- Josh Sweigart Staff Writer
As several area cities update their fire stations, some proudly tout improved spaces for their firefighters to sleep at the station.
Trenton Fire Chief Darrell Yater said in an interview this week that a new $2.5 million fire station there will feature actual beds instead of break room recliners and couches.
The city of Kettering’s new fire stations feature individual bedrooms for each first responder on shift.
All of this begs the question: Are firefighters getting paid to sleep? Other professions — police, included – keep their operations running 24 hours a day. But they don’t have beds at work.
We posed this question to Doug Stern, spokesman for the Ohio Association of Professional Firefighters.
He noted it is part of the tradition of firefighting. But another factor is the main reason, he said.
“It saves cities money,” he said.
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Stern is a Cincinnati firefighter and used his department as an example. They work 24 hours in a shift, then have 48 hours off. This comes out to 48 hours a week, instead of 40 for most professions. So you need fewer employees.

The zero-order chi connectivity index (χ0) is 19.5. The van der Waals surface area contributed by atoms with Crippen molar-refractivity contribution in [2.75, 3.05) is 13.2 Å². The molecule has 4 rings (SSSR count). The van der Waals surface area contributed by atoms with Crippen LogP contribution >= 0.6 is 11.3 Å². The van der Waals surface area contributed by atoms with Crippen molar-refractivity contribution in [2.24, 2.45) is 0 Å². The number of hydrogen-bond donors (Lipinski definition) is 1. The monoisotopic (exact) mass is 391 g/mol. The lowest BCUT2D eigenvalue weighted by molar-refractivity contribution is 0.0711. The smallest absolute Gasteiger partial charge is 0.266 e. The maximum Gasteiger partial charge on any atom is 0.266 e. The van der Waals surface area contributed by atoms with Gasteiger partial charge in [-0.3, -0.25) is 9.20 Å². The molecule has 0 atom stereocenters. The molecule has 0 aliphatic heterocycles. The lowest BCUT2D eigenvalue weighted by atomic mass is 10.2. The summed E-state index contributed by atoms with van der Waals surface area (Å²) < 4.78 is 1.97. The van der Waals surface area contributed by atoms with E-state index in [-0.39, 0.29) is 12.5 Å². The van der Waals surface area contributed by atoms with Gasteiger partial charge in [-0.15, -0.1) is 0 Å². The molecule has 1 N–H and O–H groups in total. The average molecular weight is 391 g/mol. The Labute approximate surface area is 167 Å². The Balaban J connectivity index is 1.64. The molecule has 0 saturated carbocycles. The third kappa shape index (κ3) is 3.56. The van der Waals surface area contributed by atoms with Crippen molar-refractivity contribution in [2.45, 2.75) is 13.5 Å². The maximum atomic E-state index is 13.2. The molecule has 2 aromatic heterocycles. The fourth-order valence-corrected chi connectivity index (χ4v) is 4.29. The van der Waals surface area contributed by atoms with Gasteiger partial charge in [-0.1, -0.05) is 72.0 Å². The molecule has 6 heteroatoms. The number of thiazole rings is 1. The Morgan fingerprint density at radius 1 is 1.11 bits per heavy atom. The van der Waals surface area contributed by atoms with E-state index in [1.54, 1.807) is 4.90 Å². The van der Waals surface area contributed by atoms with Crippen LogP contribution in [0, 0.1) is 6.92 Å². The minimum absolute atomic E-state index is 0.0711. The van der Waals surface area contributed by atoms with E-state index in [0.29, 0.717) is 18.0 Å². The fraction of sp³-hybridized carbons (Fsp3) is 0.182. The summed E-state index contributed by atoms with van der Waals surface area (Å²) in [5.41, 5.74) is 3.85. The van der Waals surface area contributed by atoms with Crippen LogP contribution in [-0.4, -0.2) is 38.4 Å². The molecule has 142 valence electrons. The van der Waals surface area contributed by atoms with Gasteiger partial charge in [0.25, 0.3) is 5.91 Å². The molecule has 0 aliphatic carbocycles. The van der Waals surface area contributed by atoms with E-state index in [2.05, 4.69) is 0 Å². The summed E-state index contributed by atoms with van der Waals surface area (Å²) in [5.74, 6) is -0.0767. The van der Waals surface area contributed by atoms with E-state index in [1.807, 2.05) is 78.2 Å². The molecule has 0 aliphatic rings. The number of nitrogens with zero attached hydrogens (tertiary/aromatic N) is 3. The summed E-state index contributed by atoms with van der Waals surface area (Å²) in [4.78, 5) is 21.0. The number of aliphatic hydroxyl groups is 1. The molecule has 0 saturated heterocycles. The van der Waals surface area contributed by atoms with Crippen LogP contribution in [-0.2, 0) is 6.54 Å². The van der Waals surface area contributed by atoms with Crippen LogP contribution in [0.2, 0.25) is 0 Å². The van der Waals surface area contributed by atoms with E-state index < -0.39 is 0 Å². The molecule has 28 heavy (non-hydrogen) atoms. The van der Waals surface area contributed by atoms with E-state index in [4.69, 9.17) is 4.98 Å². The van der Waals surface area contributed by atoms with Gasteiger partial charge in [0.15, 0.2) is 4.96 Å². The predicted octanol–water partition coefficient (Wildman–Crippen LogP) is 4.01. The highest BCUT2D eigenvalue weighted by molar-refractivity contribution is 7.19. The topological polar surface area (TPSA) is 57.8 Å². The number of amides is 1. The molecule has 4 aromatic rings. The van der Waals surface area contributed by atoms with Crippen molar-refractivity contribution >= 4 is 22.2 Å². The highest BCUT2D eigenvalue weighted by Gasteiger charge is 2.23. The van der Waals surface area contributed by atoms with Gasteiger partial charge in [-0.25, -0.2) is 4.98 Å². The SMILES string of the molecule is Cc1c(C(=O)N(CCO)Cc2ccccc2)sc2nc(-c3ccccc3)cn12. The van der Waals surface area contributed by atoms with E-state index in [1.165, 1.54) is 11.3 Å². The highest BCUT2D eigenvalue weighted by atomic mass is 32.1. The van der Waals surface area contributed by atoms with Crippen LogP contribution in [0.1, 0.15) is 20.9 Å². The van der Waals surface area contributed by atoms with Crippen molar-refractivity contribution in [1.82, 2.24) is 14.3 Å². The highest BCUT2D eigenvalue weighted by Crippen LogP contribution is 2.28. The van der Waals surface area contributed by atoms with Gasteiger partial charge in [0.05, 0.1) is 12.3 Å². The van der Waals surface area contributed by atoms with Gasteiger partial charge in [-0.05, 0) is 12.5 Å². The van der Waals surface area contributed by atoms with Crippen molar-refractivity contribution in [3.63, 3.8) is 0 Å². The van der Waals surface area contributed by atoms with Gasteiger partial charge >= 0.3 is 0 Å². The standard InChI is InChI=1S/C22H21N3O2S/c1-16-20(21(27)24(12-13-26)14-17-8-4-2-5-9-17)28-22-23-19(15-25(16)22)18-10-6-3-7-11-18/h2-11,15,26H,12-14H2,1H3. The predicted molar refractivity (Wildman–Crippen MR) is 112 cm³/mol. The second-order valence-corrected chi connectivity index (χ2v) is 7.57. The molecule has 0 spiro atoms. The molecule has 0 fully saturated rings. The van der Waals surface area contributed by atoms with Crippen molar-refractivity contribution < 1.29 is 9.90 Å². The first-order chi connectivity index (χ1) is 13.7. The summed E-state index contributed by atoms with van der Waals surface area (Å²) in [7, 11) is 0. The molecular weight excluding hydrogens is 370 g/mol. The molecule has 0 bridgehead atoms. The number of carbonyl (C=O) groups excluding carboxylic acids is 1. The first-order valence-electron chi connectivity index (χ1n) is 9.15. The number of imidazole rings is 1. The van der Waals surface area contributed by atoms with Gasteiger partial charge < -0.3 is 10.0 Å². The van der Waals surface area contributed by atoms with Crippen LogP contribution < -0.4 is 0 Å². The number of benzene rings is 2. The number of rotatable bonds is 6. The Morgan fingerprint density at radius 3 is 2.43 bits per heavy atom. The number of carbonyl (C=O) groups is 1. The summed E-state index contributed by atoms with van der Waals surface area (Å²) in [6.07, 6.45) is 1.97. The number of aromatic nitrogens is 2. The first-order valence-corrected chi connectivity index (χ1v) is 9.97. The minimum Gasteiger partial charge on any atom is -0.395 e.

“We work longer weeks so we have the ability to lay down at the firehouse — I don’t want to call it ‘sleep,’” he said.
“You could be up all night, could be up part of the night, you could be up an hour here and hour there,” he said. “It’s really hard to pin down how many hours are spent in bed, because you’re not really sleeping. You’re in a state of alert, one-foot-on-the-floor type of thing.”
Trenton Fire Chief Darrell Yater said the practice also reflects the type of work: switching shifts while battling an active blaze or responding to a disaster is impractical. So they need to have as few shift changes as possible.
Departments like the one in Trenton, which is staffed by part-timers and volunteers, have another reason for needing beds, Yater said.
He said his department pays part-timers from 6 a.m. to midnight, but only an on-call rate of $5 an hour from midnight to 6 a.m. Firefighters who are on call can stay at home and make the same rate, but some live outside the city or find it easier to stay at the station to make sure they can respond quickly if needed.
“If people are here, my thing is they should have proper accommodations,” he said.
Yater added that departments like Trenton’s are increasingly having a hard time getting volunteers and firefighters, so he wanted the new station to be ready if they switch to full-timers with longer shifts.
“It’s just the nature of fire service,” he said.
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